Being that there is no set story or plot the movie ops instead for a series of episodic tales or parables if you will, each one involving a character searching for something, typically that which all adolescents search for… love, excitement, friendship, or even just to end the summer with a bang. Its all very nicely handled with the stories being loosely connected to one another and switching back and forth in a relatively seamless manner so that you are never confused as to whats going on or whose doing what. This is further helped by the slow pace of the movie which ensures that everything flows slowly but smoothly, almost like a dream. Indeed the noted sparsity of dialogue and the cinematography does give the whole movie a dreamlike effect as each character searches for that which they desire before the sun inevitably rises and the dream ends.

However this slow pace and lack of any complicated plot may be a turn off to some people and i would be lying by omission if i didn't say that a heavy tolerance to "whimsy" is needed to appreciate or even tolerate this movie, and while some be put off by the very "indie" feel, with people talking about their emotions while looking at the stars etc i would however encourage these people to look a little harder because if so they will find that this movie actually handles teenagers very realistically, all least compared to some supposed "indie teenager emotion movies" like Garden State for example. At certain points the movie achieves the highest praise one can bestow upon a film, being that you forget your watching actors in a movie and not real people just being filmed.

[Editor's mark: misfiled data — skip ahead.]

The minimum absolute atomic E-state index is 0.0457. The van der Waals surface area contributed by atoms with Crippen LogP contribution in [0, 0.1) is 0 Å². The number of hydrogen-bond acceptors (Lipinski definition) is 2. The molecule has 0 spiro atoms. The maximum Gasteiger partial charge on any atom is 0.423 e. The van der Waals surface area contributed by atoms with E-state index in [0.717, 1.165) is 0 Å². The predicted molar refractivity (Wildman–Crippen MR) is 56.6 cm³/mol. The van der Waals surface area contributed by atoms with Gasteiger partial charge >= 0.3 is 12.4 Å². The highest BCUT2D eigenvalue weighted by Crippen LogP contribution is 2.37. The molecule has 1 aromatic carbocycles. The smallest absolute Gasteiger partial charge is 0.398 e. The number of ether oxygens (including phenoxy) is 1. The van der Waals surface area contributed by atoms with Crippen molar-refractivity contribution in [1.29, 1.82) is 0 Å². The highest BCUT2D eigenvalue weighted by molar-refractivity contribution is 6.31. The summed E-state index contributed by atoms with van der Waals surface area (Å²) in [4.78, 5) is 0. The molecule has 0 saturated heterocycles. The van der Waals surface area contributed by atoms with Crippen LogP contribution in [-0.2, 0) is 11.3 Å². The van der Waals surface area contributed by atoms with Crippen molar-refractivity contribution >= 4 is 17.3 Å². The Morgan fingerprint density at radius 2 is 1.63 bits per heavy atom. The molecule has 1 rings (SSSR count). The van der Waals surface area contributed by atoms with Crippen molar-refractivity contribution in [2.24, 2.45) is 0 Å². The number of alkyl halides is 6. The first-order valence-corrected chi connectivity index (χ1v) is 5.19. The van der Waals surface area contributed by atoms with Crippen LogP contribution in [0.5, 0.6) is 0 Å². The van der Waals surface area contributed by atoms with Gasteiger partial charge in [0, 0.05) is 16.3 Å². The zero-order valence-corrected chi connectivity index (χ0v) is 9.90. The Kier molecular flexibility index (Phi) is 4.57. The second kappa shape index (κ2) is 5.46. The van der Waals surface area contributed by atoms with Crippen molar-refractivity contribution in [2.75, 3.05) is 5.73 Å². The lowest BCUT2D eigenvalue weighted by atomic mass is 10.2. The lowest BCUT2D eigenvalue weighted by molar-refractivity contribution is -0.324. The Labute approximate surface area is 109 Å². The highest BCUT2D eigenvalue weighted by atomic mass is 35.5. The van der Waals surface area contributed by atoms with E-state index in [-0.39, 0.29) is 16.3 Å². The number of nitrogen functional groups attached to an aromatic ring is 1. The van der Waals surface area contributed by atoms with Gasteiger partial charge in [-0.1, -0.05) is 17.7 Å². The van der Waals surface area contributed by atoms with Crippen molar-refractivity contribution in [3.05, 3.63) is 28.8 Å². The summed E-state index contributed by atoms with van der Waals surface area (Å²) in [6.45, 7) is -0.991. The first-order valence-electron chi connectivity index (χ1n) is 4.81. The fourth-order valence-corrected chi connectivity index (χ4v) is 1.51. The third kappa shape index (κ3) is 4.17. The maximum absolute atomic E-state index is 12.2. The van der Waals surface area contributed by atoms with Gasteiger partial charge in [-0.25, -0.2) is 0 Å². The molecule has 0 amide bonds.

Indeed the acting in this movie was really quite excellent given the age of the actors, director David Robert Mitchell really manages to capture the awkwardness and conflicting desires that plague those lost in the void between childhood and adulthood. But best of all he manages to capture this without crossing that line and becoming too whimsical or indie. Your not for example, as so many of these types of movies make you, rolling your eyes in disgust or throwing up at the cheesy, right on the nose, "emotionial" dialogue. Instead its all subdued and tastefully done, and as long as you give it chance then you can really enjoy it or what it is.

On the flip side of that however, the subdued and quiet pace of the movie, while one of its many strengths is also its greatest weakness, the movie lacks enough of a punch or "oomph" if you will, while a nice watch its not terribly memorable, which is a shame because it has some good actors and was all handled rather well. But in the end its not enough to make it stay with you or to stand out as unique creation.

So overall i couldn't recommend this to anyone whose looking for action or comedy or zany antics because id be a great big liar. However I would recommend it to anyone who wants to take a walk down memory lane and relive those glorious or torturous years, and remember a time when the biggest worry you had was if the girl at the supermarket noticed you or not, or when a social gathering meant sleepovers at your friends house and every beer was a little can of illegal debauchery and summer was your kingdom and you its sovereign ruler.